U.S. investors who buy foreign stocks for their yield are often disappointed.
After all, both the principal and income can be hit by currency declines, and some of the yield goes to tax before you get it.
This is especially true in 2015 because the dollar has been strong against almost all other currencies.
[ad#Google Adsense 336×280-IA]However, that trend seems likely to reverse going forward.
That means we should look for foreign income stocks that can give us the triple whammy of a nice dividend, a capital gain from the currency rising, and an increase in the dividend in dollar terms.
The Currency Connection
Here’s an example, just to illustrate how this might work.
Suppose you spend $1,000 to buy 100 shares of a Canadian stock trading at CAD 13.10 at today’s exchange rate of CAD 1.31 = $1.
The stock is paying a dividend of CAD 0.524 per share, which translates into $0.40 per share and a 4% yield.
The following year, oil prices rise a bit, and the oil-dependent Canadian dollar rises to CAD 1.09 = $1, a 20% increase. If the Canadian market stays steady, your Canadian shares are worth $13.10/1.09 = $12, a nice 20% gain.
Meanwhile, your income of CAD 0.524 per share has also risen in U.S. dollars, to $48 on 100 shares, giving you a nice 4.8% yield on your initial $1,000 investment. That’s a pretty nice result.
Thus, with one currency move in the right direction you can boost both your income and your capital.
Of course, you still need to figure out which currencies are going to move in your direction in the next year. After that, you should look for solid income stocks in those countries.
Specifically, you’ll want to look toward mostly domestic stocks, such as retailers and local financial institutions, because a big rise in the currency will be reflected in lower income for exporters, who may struggle financially.
Down But Not Out
In a year when currencies have been so volatile, the best bet for sharply rising currencies is those that have fallen the most against the dollar.
Even if you eliminate places like Argentina and Venezuela, where the economies have serious problems, there are still lots of countries like Colombia where commodity price declines have caused sharp currency declines and where some rebound is likely – even without commodity prices rebounding.
For a country with a solid economy and politics, consider Norway, where the krone is down 21% against the dollar in the past year.
The hydropower and branded food conglomerate Orkla SA (ORKLY) has a historic yield of 4.5% and, according to the 4-traders website, earnings are expected to increase sharply in 2015. A rebound in the Norwegian krone would do very interesting things to this company’s yield.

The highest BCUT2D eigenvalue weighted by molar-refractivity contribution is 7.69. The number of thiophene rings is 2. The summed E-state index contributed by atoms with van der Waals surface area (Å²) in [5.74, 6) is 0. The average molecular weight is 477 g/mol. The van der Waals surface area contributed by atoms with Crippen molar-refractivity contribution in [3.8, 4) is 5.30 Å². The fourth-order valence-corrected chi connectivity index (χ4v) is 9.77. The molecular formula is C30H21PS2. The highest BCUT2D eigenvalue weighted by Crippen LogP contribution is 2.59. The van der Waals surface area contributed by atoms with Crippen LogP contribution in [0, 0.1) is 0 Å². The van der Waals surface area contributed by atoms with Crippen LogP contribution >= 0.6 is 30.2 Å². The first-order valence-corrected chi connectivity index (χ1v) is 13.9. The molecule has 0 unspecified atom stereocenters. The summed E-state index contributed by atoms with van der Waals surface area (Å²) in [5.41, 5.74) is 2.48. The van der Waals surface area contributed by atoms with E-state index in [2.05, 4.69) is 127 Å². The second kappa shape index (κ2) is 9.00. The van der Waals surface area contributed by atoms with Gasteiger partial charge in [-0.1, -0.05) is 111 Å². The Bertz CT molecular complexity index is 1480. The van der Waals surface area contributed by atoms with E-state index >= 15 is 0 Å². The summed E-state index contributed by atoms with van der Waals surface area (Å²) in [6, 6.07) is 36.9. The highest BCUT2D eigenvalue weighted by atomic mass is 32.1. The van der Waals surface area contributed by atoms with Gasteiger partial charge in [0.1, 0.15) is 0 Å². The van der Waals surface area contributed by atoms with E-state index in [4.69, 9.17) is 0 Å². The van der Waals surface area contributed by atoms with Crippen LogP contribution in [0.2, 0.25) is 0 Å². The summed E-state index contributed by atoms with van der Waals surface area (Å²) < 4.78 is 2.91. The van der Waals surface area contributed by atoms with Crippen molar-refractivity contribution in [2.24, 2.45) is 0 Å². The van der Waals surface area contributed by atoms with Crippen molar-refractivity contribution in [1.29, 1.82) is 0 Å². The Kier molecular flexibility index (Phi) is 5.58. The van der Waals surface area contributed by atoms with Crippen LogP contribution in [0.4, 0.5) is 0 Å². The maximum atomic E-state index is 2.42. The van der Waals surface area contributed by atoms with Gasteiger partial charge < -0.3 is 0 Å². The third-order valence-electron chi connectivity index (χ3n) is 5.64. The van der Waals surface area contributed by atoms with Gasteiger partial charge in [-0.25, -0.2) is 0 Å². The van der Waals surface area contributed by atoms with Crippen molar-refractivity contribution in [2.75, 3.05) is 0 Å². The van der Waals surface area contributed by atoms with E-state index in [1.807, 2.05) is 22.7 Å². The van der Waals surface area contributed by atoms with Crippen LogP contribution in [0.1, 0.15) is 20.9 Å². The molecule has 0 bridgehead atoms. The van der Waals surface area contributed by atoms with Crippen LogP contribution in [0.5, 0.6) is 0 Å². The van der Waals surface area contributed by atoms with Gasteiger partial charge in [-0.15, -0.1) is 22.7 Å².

Another potential rebounder is Russia, where the currency is down 31% over the past year. Here, the big oil and gas companies have been badly affected by the price decline, even though they’re generally low-cost producers.
However, with sanctions on Russia becoming less effective and European companies seeking to do more business there – not to mention Russia’s market selling at a historic P/E of just six times earnings – there’s plenty of scope for a rebound in both the currency and the market.
The most effective way to play this is the Market Vectors Russia ETF (RSX), a $2 billion ETF that seeks to match the performance of the Market Vectors Russia Index. RSX offers a nice historic yield of 4% and is currently trading at a P/E ratio of 6.
Finally, somewhere between the two in terms of quality is Brazil, where the currency is down 34% in the last year. Inflation is running around 8%, and interest rates, at 14%, are sufficient to keep inflation from taking off.
The best bet in Brazil is a bank, which will benefit from high interest rates. Banco do Brazil SA (BDORY) is trading at 3.4 times historic earnings and 4.3 times prospective earnings, and it currently yields 9.7%.
While 2015 earnings are expected to be down, any recovery in Brazil’s currency and economy will pay off in both higher price and higher dividends for BDORY.
Bottom line: International investing is frequently said to involve currency risk, but with the dollar having been so strong and the U.S. balance of payments so weak, currency risk can quickly become currency opportunity.
Source: Wall Street Daily